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TFSA vs RRSP: How to get your money’s worth


December 29,2020

Author: Martha Harbell



People often ask us: Should I invest using a TFSA or an RRSP? Let’s get one thing clear first - you can absolutely have both. It’s a great way to save for different goals at the same time.

But if you just want one to start with, or if you already have an RRSP and a TFSA and you’re wondering which to contribute to right now, understanding the difference is key to getting your money’s worth.

 

What’s the difference between a TFSA and an RRSP?

  TFSA RRSP

Biggest benefit

Interest, dividends, or capital gains from any investments and savings in the account are tax-free. That means the government doesn’t tax you on your earnings - it’s all yours.

All contributions are tax-deductible. In other words, if you make $65,000 this year but add $10,000 to your RRSP throughout the year, you'll be taxed as if your income was $55,000 this year.

Contribution limit

For the 2021 taxation year, the contribution limit has been set to $6,000. Unused contribution room is carried forward from previous years.

For the 2021 taxation year, the annual limit is 18% of the earned income you reported on your tax return in the previous year, up to a maximum of $27,830. Unused contribution room is carried forward from previous years.

You don’t pay tax on

  • Money you withdraw from your account
  • Interest, dividends, or capital gains your investments earn
  • Direct contributions
  • Interest, dividends, or capital gains your investments earn, as long as they stay in the plan

You do pay tax on

Direct contributions to your account.

Money you withdraw from your account.

Withdrawals

You can withdraw as much as you want, any time, and it’s exempt from tax. There may be some exceptions to this. For example, if you’re holding GICs in your TFSA and you withdraw funds before they mature, you may pay a penalty.

Also, withdrawals made from your TFSA throughout the year are only be added back as contribution room at the beginning of the following year.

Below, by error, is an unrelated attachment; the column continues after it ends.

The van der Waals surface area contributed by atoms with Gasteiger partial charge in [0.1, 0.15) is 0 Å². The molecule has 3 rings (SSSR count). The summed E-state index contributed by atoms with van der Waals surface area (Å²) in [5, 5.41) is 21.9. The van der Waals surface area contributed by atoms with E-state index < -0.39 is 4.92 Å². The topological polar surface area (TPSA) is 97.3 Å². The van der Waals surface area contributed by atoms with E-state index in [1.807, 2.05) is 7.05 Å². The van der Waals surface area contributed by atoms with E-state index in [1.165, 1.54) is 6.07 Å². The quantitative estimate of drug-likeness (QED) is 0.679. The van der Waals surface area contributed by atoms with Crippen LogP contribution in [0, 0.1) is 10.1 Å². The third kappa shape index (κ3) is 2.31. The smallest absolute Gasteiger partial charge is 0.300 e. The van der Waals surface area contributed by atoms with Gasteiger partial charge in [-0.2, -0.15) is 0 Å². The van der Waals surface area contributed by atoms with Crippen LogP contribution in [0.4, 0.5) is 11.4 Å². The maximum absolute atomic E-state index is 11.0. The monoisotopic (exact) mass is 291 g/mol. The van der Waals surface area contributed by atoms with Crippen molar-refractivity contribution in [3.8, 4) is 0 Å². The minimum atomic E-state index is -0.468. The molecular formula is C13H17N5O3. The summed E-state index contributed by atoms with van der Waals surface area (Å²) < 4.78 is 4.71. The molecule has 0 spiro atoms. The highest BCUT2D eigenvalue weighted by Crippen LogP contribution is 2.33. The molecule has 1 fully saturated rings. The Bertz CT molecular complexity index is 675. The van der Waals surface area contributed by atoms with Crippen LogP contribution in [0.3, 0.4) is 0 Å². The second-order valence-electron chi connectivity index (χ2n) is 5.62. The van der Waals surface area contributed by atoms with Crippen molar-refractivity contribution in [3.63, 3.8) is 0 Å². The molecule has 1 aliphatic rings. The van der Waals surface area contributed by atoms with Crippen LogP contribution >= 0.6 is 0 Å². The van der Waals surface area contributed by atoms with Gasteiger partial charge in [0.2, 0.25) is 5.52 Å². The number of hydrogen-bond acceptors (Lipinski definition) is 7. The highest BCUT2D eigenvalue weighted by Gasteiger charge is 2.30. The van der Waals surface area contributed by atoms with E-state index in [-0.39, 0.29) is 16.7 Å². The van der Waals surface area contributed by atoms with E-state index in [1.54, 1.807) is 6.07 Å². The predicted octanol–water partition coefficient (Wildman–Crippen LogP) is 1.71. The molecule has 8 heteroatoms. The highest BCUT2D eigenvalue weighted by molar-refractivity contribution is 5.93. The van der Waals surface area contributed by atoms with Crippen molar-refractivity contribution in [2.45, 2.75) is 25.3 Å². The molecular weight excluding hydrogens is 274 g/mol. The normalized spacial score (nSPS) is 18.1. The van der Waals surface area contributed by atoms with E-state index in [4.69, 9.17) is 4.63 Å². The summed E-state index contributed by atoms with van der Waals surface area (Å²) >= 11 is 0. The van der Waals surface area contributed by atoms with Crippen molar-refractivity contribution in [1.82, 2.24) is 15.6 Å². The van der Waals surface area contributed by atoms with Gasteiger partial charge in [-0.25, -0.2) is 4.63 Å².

You can withdraw as much as you want, any time, but it’s subject to income tax. There are some exceptions to this. For example, if you’re holding GICs in your RRSP and you withdraw funds before they mature, you may pay a penalty.

Also, withdrawals don’t give you contribution back unless you’re using the RRSP for the government’s Home Buyers' Plan or Lifelong Learning Plan.

Investments you can hold in this plan

High Interest Savings Account, GICs, mutual funds, ETFs, bonds, stocks.

High Interest Savings Account, GICs, mutual funds, ETFs, bonds, stocks.

Expiration

Never expires.

You must cash out your RRSP when you turn 71.

 

The answer to “when should I start investing” is always: ASAP! When you put off investing you lose out on earning more interest and make reaching your savings goals more stressful. So get started today with these tips on choosing a TFSA or RRSP based on your financial situation.

 

When to invest in a TFSA

A TFSA is great if you’re saving for a goal earlier than retirement. In some cases, you can use it for retirement savings too. It doesn’t have the same tax benefits as an RRSP, but a TFSA is more flexible because you can withdraw money any time without paying tax on it and the money you invest grows tax-free. With a regular non-registered savings or investment account, you pay tax on any interest or gains you earn.

Good reasons to invest in a TFSA:

  • You’re just starting out when it comes to savings and not making much money right now (less than $50,000 a year), so you won’t really benefit from the tax perks of an RRSP.
  • You’re investing to save for a goal that’s earlier than retirement – like a wedding, down payment on a new home, emergency fund, new car, etc.
  • You expect to use some of your savings soon and you don’t want to pay tax on the money you withdraw.
  • You’re investing for retirement, you expect your salary to go up significantly soon, and you want to use your TFSA contribution room now so you have more room to contribute to an RRSP later, when you want to take advantage of greater tax benefits.
  • You usually max out your RRSP contribution room and you want another option for tax-sheltered savings.
 

When to invest in an RRSP

The money you add to your RRSP is tax-deductible. This means that for every dollar you put in an RRSP, you can take a deduction against that year’s income. This means you could get a higher tax refund and invest it right back into your RRSP or TFSA. So to get the most out of your RRSP, contribute to it when your income is higher and withdraw from it when your income is lower (like when you’re retired).

Good reasons to invest in an RRSP:

  • You’re investing to build savings for retirement and you’re currently in a higher tax bracket (if you’re making more than $50,000 a year, for example).
  • If you make more than $50,000 a year, you’re investing to build savings for your first home and you plan to use your RRSP as part of the Canadian government’s Home Buyers’ Plan (HBP). If you meet certain conditions, the HBP allows you to withdraw up to $35,000 tax-free to put towards the purchase of a qualifying home and pay back the withdrawn funds within a 15-year period.
  • If you make more than $50,000 a year, you’re investing to build savings for your own education, and you want to use your RRSP as part of the Canadian government’s Lifelong Learning Plan (LLP). Just keep in mind that you need to repay that money into the RRSP within 10 years.
 

Learn more about saving and investing

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Learn how to budget in 6 steps

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